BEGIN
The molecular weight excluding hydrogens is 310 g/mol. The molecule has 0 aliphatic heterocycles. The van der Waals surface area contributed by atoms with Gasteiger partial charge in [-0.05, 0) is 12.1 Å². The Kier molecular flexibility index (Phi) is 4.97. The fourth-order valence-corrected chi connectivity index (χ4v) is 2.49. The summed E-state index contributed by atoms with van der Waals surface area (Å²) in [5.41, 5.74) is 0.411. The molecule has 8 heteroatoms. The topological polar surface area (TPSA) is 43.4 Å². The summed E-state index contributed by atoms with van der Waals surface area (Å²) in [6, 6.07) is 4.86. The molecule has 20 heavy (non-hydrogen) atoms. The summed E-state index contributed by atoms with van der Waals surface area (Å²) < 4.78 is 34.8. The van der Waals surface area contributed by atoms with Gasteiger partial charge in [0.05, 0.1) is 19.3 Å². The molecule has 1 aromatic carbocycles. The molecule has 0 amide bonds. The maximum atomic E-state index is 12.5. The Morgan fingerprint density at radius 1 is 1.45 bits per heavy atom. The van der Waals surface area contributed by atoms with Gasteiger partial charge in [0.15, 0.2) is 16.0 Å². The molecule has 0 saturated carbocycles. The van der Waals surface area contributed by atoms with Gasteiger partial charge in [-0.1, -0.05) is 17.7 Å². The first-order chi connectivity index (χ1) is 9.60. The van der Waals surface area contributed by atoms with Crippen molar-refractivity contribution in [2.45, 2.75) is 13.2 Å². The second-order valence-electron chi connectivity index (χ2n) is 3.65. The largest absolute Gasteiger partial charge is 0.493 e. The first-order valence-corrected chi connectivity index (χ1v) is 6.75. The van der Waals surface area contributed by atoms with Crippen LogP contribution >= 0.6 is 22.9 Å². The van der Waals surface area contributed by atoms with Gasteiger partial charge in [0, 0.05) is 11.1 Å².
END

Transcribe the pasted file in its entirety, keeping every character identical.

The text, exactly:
The molecular weight excluding hydrogens is 310 g/mol. The molecule has 0 aliphatic heterocycles. The van der Waals surface area contributed by atoms with Gasteiger partial charge in [-0.05, 0) is 12.1 Å². The Kier molecular flexibility index (Phi) is 4.97. The fourth-order valence-corrected chi connectivity index (χ4v) is 2.49. The summed E-state index contributed by atoms with van der Waals surface area (Å²) in [5.41, 5.74) is 0.411. The molecule has 8 heteroatoms. The topological polar surface area (TPSA) is 43.4 Å². The summed E-state index contributed by atoms with van der Waals surface area (Å²) in [6, 6.07) is 4.86. The molecule has 20 heavy (non-hydrogen) atoms. The summed E-state index contributed by atoms with van der Waals surface area (Å²) < 4.78 is 34.8. The van der Waals surface area contributed by atoms with Gasteiger partial charge in [0.05, 0.1) is 19.3 Å². The molecule has 1 aromatic carbocycles. The molecule has 0 amide bonds. The maximum atomic E-state index is 12.5. The Morgan fingerprint density at radius 1 is 1.45 bits per heavy atom. The van der Waals surface area contributed by atoms with Gasteiger partial charge in [0.15, 0.2) is 16.0 Å². The molecule has 0 saturated carbocycles. The van der Waals surface area contributed by atoms with Gasteiger partial charge in [-0.1, -0.05) is 17.7 Å². The first-order chi connectivity index (χ1) is 9.60. The van der Waals surface area contributed by atoms with Crippen molar-refractivity contribution in [2.45, 2.75) is 13.2 Å². The second-order valence-electron chi connectivity index (χ2n) is 3.65. The largest absolute Gasteiger partial charge is 0.493 e. The first-order valence-corrected chi connectivity index (χ1v) is 6.75. The van der Waals surface area contributed by atoms with Crippen LogP contribution >= 0.6 is 22.9 Å². The van der Waals surface area contributed by atoms with Gasteiger partial charge in [0, 0.05) is 11.1 Å².